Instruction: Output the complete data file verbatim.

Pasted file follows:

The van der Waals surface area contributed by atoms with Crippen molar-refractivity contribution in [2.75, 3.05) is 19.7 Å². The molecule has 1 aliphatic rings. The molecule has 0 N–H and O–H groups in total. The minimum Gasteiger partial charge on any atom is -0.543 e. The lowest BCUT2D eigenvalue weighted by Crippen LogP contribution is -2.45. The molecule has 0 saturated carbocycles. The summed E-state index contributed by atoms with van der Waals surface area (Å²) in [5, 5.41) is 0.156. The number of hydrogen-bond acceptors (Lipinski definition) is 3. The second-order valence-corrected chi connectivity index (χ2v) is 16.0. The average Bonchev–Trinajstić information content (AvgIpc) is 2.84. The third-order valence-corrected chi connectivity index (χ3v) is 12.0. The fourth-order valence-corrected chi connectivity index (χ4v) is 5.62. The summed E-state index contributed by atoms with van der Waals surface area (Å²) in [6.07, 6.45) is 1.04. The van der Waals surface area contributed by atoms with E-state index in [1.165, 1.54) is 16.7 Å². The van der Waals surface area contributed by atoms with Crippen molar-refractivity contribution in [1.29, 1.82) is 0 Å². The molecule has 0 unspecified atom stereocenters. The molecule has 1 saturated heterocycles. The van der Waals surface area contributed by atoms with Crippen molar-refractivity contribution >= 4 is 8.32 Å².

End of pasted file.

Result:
The van der Waals surface area contributed by atoms with Crippen molar-refractivity contribution in [2.75, 3.05) is 19.7 Å². The molecule has 1 aliphatic rings. The molecule has 0 N–H and O–H groups in total. The minimum Gasteiger partial charge on any atom is -0.543 e. The lowest BCUT2D eigenvalue weighted by Crippen LogP contribution is -2.45. The molecule has 0 saturated carbocycles. The summed E-state index contributed by atoms with van der Waals surface area (Å²) in [5, 5.41) is 0.156. The number of hydrogen-bond acceptors (Lipinski definition) is 3. The second-order valence-corrected chi connectivity index (χ2v) is 16.0. The average Bonchev–Trinajstić information content (AvgIpc) is 2.84. The third-order valence-corrected chi connectivity index (χ3v) is 12.0. The fourth-order valence-corrected chi connectivity index (χ4v) is 5.62. The summed E-state index contributed by atoms with van der Waals surface area (Å²) in [6.07, 6.45) is 1.04. The van der Waals surface area contributed by atoms with E-state index in [1.165, 1.54) is 16.7 Å². The van der Waals surface area contributed by atoms with Crippen molar-refractivity contribution in [1.29, 1.82) is 0 Å². The molecule has 0 unspecified atom stereocenters. The molecule has 1 saturated heterocycles. The van der Waals surface area contributed by atoms with Crippen molar-refractivity contribution >= 4 is 8.32 Å².